Friday, May 22, 2015

Lessons from the Slow Runners

Yesterday evening, we went to the 4th grade track meet. It was a gathering of 4 Elementary schools. The kids have been practicing and learning for about 6 weeks and for most, this was the first time they'd done this sort of sport and gone to this sort of event. It was very exciting and the environment was fun and supportive.

I was a fool for encouragement. I stood by the fence and cheered my head of for all the kids.

Especially the ones in the middle of the pack and even more for the ones at the end.

I recognized the look on some of those little faces - because I've felt that same feeling of hating what I was doing, not enjoying being so slow, but trying to just get to that dang finish line. I cheered my head off for those kids.

But what has stayed with me and what has brought me to tears every time I tell the story is one little boy from another school.

He was smaller than everyone. He appeared to have some sort of mild developmental delay - you could see it in his gait, in how he held his head.

He ran the 800 (2 times around the track) and he came in last - well behind the pack. But he never gave up. He kept going. Plugging along.

He ran a leg of a relay race.

I happened to be at the fence right where his hand off partner was. This little boy comes plugging down the last 60 yards. The next runner is waiting patiently. Waiting.


The little boy gets to his hand off teammate.... he hands him the stick.... and he starts saying....

I'm Sorry. I'm so sorry. I'm sorry.

My heart broke open. A giant lump in my throat.

I cleared that lump and cheered loudly for him.

What broke my heart was that he knew that his very best effort wasn't good enough. He knew that he wasn't as fast or as coordinated as his teammates. He knew that he was holding back his team.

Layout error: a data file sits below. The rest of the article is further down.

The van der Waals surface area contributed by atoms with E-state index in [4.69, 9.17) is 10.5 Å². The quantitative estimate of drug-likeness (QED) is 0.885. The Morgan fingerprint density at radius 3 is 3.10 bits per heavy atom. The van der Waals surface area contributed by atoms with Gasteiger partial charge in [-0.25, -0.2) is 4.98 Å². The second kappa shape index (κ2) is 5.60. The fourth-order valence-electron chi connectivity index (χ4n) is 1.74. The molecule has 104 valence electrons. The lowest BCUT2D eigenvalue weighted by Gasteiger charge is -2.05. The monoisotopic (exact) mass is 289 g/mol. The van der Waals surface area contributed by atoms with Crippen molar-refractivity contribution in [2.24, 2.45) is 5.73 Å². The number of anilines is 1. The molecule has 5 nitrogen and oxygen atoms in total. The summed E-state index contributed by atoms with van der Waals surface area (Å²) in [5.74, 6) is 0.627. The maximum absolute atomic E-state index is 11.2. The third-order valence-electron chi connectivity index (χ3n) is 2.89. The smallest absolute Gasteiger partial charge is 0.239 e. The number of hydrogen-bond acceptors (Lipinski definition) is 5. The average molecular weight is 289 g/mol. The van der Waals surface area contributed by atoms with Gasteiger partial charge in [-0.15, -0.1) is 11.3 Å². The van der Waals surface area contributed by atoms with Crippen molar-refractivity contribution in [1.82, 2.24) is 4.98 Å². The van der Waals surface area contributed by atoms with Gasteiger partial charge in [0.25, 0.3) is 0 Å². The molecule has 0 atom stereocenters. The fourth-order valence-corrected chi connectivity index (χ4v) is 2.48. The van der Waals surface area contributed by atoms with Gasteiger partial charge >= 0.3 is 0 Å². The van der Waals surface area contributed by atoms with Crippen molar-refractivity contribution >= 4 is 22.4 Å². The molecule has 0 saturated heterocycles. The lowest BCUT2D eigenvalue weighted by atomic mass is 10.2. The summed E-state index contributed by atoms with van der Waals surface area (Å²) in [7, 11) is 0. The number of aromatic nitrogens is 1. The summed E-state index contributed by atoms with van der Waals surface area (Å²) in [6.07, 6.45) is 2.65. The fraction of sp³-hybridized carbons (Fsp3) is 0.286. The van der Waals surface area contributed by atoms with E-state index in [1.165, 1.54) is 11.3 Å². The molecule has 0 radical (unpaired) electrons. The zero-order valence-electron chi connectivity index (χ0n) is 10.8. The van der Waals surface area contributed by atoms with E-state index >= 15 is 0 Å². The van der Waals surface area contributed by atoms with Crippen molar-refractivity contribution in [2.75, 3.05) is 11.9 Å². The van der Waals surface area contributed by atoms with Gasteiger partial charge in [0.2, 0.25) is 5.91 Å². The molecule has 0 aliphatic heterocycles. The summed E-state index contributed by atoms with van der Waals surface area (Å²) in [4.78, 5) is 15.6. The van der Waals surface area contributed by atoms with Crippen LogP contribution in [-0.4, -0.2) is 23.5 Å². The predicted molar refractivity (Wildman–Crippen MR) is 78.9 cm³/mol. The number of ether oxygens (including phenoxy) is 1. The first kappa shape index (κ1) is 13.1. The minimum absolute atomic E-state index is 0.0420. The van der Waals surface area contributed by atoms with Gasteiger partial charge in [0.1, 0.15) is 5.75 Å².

When there is an individual event, finishing last is just on your own shoulders. You can take prid ein knowing you did your best, you crossed the finish line.

But to try your best, work your hardest, and still not feel like you're enough for everyone else.

No one should ever feel like they have to apologize for who they are.

We've all felt that, though, haven't we? We see our shortcomings and we know how they impact others and we feel less than, we feel like we have no value, we degrade ourselves pretty harshly sometimes.

And that's exactly why it's so important to be kind and loving to everyone you meet.

Whether it's a shortcoming we can see or it's a difficult situation in someone's life or it's an internal struggle.... we all have things happening that need kindness from others. That need gentleness. That need love. Some are grieving, some battle mental illness, some are struggling in their parriages, some are watching their children fail, some hate themselves, some feel worthless, some are addicted, some are poor. We are all living with hurts - and the kindness of those around us is what can keep us going.

When you get to the finish line or when you get to your relay teammate, don't apologize. Do the best you can on the journey. If we're living in a world where kindness is the expected response, that last place finish or slow relay hand off would be celebrated and not ever cause for apologies.

Be kind. Encourage others. Cheer for everyone you meet. Share laughter and smile and joy. Dance like a fool. Hug people. Hold hands. Make the world a loving place. Make the finish line a place of celebration.

sig jan 2014 photo owlsig.jpg

1 comment:

Candy said...

I wish I could have been there to cheer for that little boy. Luckily, I'm not wearing any mascara:)